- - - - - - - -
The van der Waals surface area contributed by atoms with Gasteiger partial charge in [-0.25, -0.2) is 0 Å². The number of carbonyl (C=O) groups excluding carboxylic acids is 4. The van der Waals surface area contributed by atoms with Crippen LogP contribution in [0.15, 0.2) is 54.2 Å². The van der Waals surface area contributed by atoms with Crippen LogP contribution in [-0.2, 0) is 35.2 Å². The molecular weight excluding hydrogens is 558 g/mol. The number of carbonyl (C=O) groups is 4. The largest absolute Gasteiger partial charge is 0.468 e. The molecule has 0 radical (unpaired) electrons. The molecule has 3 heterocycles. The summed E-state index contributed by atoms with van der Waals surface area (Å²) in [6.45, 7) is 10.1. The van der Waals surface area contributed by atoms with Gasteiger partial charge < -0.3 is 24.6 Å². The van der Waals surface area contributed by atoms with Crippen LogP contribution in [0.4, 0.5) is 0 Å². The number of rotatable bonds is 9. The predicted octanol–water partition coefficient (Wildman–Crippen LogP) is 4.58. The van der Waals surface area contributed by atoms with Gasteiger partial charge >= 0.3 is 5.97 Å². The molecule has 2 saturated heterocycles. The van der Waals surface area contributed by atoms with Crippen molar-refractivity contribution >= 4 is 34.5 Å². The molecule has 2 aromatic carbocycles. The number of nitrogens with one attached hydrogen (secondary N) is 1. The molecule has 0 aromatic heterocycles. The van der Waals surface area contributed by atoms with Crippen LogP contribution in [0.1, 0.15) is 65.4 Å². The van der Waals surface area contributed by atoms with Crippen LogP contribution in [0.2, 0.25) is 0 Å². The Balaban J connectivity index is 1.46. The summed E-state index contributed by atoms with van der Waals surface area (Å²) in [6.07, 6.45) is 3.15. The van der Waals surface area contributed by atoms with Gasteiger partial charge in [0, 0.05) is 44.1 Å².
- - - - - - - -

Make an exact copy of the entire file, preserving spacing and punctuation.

The van der Waals surface area contributed by atoms with Gasteiger partial charge in [-0.25, -0.2) is 0 Å². The number of carbonyl (C=O) groups excluding carboxylic acids is 4. The van der Waals surface area contributed by atoms with Crippen LogP contribution in [0.15, 0.2) is 54.2 Å². The van der Waals surface area contributed by atoms with Crippen LogP contribution in [-0.2, 0) is 35.2 Å². The molecular weight excluding hydrogens is 558 g/mol. The number of carbonyl (C=O) groups is 4. The largest absolute Gasteiger partial charge is 0.468 e. The molecule has 0 radical (unpaired) electrons. The molecule has 3 heterocycles. The summed E-state index contributed by atoms with van der Waals surface area (Å²) in [6.45, 7) is 10.1. The van der Waals surface area contributed by atoms with Gasteiger partial charge < -0.3 is 24.6 Å². The van der Waals surface area contributed by atoms with Crippen LogP contribution in [0.4, 0.5) is 0 Å². The number of rotatable bonds is 9. The predicted octanol–water partition coefficient (Wildman–Crippen LogP) is 4.58. The van der Waals surface area contributed by atoms with Gasteiger partial charge >= 0.3 is 5.97 Å². The molecule has 2 saturated heterocycles. The van der Waals surface area contributed by atoms with Crippen molar-refractivity contribution >= 4 is 34.5 Å². The molecule has 2 aromatic carbocycles. The number of nitrogens with one attached hydrogen (secondary N) is 1. The molecule has 0 aromatic heterocycles. The van der Waals surface area contributed by atoms with Crippen LogP contribution in [0.1, 0.15) is 65.4 Å². The van der Waals surface area contributed by atoms with Crippen LogP contribution in [0.2, 0.25) is 0 Å². The Balaban J connectivity index is 1.46. The summed E-state index contributed by atoms with van der Waals surface area (Å²) in [6.07, 6.45) is 3.15. The van der Waals surface area contributed by atoms with Gasteiger partial charge in [0, 0.05) is 44.1 Å².